The HART Communications Foundation has published another WirelessHART white paper that describes various scenarios for low-latency PID loop control. The paper, Peer-to-Peer Communication with WirelessHART describes this transmission of information between network participants on a WirelessHART network.
This standard is designed to support applications like monitoring, diagnostics, alarm and event detection, and more complex data forms required for vibration monitoring, valve signature testing and process control.
A simple, cooling jacket temperature loop is the basis for five scenarios ranging from everything communicating wirelessly to everything wired in the field, but communicating wirelessly back to the WirelessHART gateway. The example loop includes a temperature transmitter, a control valve with a digital valve controller and a controller running in the WirelessHART gateway or process automation system.
The scenarios vary where the PID control resides and what devices in this control loop are hardwired.
For example, the first scenario has the temperature transmitter hardwired via a 4-20mA HART signal to the digital valve controller. Both these devices are wired to a WirelessHART transmitter that communicates back to the gateway. The PID control runs in the digital valve controller. Monitoring and setpoint changes are done via wireless communications from the process automation system.
Another scenario has the control running back in a process automation system controller or in the gateway with the transmitter and digital valve controller connected wirelessly to the gateway. The measurement value, valve target position and valve actual position communicate via the WirelessHART protocol.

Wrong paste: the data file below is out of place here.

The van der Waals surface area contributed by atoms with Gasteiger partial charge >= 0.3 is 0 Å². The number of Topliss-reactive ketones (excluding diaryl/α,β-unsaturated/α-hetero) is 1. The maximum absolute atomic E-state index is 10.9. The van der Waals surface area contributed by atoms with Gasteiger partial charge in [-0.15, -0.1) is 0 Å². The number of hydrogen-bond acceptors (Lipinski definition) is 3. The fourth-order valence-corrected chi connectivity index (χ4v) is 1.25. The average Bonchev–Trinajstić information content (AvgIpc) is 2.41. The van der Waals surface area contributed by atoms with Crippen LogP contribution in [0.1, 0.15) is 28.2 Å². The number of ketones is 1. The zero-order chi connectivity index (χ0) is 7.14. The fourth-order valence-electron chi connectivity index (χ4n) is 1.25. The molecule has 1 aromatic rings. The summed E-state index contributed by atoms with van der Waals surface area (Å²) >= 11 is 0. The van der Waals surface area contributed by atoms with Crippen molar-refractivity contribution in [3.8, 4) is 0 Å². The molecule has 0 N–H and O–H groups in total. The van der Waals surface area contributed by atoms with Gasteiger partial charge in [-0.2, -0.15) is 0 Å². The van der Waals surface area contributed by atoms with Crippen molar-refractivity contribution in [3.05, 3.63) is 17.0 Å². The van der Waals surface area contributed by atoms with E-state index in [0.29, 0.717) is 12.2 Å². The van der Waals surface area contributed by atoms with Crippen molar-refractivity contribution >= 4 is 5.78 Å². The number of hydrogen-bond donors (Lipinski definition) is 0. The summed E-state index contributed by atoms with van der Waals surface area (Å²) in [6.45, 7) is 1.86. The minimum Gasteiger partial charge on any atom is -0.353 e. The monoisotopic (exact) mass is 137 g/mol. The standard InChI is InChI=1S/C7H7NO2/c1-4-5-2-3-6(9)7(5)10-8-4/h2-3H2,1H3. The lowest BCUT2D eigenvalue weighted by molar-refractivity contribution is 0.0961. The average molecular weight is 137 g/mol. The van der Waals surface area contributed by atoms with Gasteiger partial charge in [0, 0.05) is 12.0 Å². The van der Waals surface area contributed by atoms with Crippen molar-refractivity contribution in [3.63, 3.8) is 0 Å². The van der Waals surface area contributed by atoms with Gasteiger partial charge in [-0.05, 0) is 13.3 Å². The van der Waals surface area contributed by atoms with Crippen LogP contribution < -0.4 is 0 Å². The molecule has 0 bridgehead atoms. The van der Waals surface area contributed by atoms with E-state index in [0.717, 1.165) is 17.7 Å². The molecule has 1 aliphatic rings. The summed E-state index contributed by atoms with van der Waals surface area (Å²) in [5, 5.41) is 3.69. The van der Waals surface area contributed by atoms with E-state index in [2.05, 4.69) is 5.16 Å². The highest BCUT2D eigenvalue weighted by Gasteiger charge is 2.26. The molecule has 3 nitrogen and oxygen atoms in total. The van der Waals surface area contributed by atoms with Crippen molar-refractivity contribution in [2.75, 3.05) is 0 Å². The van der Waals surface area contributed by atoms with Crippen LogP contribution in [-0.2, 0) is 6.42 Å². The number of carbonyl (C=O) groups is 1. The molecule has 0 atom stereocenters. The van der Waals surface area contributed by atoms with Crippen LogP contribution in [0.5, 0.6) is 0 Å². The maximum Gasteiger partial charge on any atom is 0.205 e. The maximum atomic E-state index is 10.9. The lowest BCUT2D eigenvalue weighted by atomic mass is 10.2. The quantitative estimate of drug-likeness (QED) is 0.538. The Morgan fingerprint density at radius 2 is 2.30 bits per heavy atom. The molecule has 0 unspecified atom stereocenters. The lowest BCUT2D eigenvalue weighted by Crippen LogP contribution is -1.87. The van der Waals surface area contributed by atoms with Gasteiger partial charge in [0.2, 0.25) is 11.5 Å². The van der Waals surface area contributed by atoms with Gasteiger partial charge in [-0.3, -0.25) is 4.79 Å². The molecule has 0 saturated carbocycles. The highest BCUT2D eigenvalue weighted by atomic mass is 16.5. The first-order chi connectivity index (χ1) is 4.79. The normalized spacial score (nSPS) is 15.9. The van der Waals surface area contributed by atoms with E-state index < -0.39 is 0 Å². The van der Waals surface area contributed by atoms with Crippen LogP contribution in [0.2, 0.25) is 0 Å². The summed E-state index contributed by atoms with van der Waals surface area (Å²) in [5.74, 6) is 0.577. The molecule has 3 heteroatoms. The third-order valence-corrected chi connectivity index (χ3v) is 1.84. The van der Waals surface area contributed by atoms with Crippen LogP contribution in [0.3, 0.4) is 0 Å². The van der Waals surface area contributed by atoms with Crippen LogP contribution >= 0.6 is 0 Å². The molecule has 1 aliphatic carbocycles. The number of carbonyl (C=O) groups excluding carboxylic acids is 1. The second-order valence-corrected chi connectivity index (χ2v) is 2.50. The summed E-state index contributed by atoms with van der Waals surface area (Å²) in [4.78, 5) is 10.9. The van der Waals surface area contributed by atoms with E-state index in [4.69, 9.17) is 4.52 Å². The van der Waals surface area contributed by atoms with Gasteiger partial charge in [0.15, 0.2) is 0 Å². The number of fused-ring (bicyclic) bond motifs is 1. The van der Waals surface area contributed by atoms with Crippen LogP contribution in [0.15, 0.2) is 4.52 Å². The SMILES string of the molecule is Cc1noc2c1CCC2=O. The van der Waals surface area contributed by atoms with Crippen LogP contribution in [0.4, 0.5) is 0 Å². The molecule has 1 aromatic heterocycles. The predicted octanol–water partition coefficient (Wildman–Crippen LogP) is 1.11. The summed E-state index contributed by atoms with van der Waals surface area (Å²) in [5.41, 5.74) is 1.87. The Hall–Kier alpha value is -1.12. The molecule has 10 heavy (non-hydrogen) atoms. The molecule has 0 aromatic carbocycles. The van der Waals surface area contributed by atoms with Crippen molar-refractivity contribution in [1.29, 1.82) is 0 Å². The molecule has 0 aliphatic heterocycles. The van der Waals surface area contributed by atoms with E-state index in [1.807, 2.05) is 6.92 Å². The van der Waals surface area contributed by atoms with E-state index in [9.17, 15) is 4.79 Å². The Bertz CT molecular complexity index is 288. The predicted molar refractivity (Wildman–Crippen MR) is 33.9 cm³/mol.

There are power considerations if control is resident in one of the field devices. On way to address this is to run power as mentioned in the first scenario. The second way is to use the publish-subscriber communications built into the WirelessHART standard. From the whitepaper:
In WirelessHART, wireless devices are designed to support publisher-subscriber communications using multiple burst mode commands. Burst mode commands sent by the publisher (e.g. transmitter) are received by the gateway, cached, and then redistributed to the subscribing clients (e.g. valve) that are registered for notifications.
This burst mode communications happens on a periodic schedule and includes a timestamp, so that the other devices and applications subscribing to this information know its freshness. A WirelessHART Network Manager handles the security/encryption/validation of this communications along with the routing and scheduling.
The white paper concludes:
The WirelessHART protocol allows for secure, highly reliable, low latency control with almost no impact on the bandwidth and absolutely no impact on process performance. All of this is automatically built into the WirelessHART standard with little or no input from users. WirelessHART is simple, reliable, and secure.
Consider giving this white paper a read to see how you might apply WirelessHART to some of your low-latency control applications.
Update: I inadvertently picked up the wrong hyperlink for the whitepaper. Both links have now been updated. Sorry about that!